Chinese carmaker Great Wall Motor (GWM) is making a concerted push into Thailand, where demand for electric vehicles (EVs) is expected to increase about threefold this year, thanks to support from the government.
The Baoding, Hebei province-based manufacturer of sport utility vehicles (SUVs) and pickup trucks plans to launch nine models in three years in Thailand. It revealed its strategy with the launch of the GWM brand in the country on Tuesday, February 9.
“Nearly all of [the nine models] will be electric vehicles, creating a line-up that will breathe new life into Thailand’s automobile scene with technology and performance,” Narong Sritalayon, the managing director of GWM Thailand, said last week.
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GWM, which sells cars in more than 60 markets worldwide, views Thailand as a potential market and as a base for its expansion into the Asean region. The country, already Southeast Asia’s car production hub, is seeking to position itself as a centre for battery-powered vehicles as countries compete to lure investment by global carmakers. By 2030, Thailand aims to have EVs account for 30 per cent of its car production, as makes efforts to minimise air pollution.
“There were 2,079 EVs [vehicles with seven seats or less] registered in Thailand as of December end, up from 802 in 2019,” Surapong Paisitpatanapong, the vice-chairman and spokesman of FTI’s automotive club, said in an interview on Monday. Surapong added that he expected Thailand to see about 6,000 new EVs on roads this year.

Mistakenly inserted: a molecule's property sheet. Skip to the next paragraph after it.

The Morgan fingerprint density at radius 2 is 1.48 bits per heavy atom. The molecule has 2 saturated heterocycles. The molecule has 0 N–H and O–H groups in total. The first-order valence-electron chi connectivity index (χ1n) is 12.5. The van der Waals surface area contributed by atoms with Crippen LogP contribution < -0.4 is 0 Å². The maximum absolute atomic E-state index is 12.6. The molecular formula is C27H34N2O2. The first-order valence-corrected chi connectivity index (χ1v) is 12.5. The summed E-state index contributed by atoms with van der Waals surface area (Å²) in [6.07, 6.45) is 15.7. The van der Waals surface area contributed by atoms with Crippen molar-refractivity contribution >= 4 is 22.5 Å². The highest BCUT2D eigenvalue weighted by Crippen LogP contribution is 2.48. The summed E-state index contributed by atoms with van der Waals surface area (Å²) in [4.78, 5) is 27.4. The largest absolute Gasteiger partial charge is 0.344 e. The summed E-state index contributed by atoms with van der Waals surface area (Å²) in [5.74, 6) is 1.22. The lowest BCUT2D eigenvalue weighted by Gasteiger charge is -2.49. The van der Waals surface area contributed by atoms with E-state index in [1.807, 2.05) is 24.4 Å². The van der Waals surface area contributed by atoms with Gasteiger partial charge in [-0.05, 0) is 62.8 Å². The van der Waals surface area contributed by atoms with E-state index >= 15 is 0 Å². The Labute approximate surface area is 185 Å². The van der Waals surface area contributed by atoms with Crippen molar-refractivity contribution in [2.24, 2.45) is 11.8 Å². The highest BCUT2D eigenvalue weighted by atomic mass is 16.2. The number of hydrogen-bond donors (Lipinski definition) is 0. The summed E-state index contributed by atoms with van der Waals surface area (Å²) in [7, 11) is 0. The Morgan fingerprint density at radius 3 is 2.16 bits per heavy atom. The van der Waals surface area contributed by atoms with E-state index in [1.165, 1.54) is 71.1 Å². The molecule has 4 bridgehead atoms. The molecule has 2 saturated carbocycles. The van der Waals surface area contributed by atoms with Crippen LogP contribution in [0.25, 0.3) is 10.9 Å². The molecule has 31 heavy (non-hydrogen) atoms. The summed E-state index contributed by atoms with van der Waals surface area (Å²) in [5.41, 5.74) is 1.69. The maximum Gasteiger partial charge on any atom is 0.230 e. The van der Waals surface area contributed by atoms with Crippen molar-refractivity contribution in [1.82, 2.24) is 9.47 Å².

He said the growth of EVs in Thailand had been boosted by the free-trade agreement between Asean countries and China. Because of the agreement, all EVs imported from China will be tax-free, compared with those imported from Japan, which can be taxed at about 20 per cent.
To mark its entry into Thailand, the manufacturer announced the launch of two of its popular models, the HAVAL H6 SUV and the ORA Good Cat car.
GWM kicked off its expansion in Thailand last year with the establishment of its Rayong plant, a smart factory that it aims to position as its production base for right-hand drive EVs for the Asean region. The facility belonged to General Motors, and was sold to GWM last year after the US carmaker decided to withdraw from Thailand.
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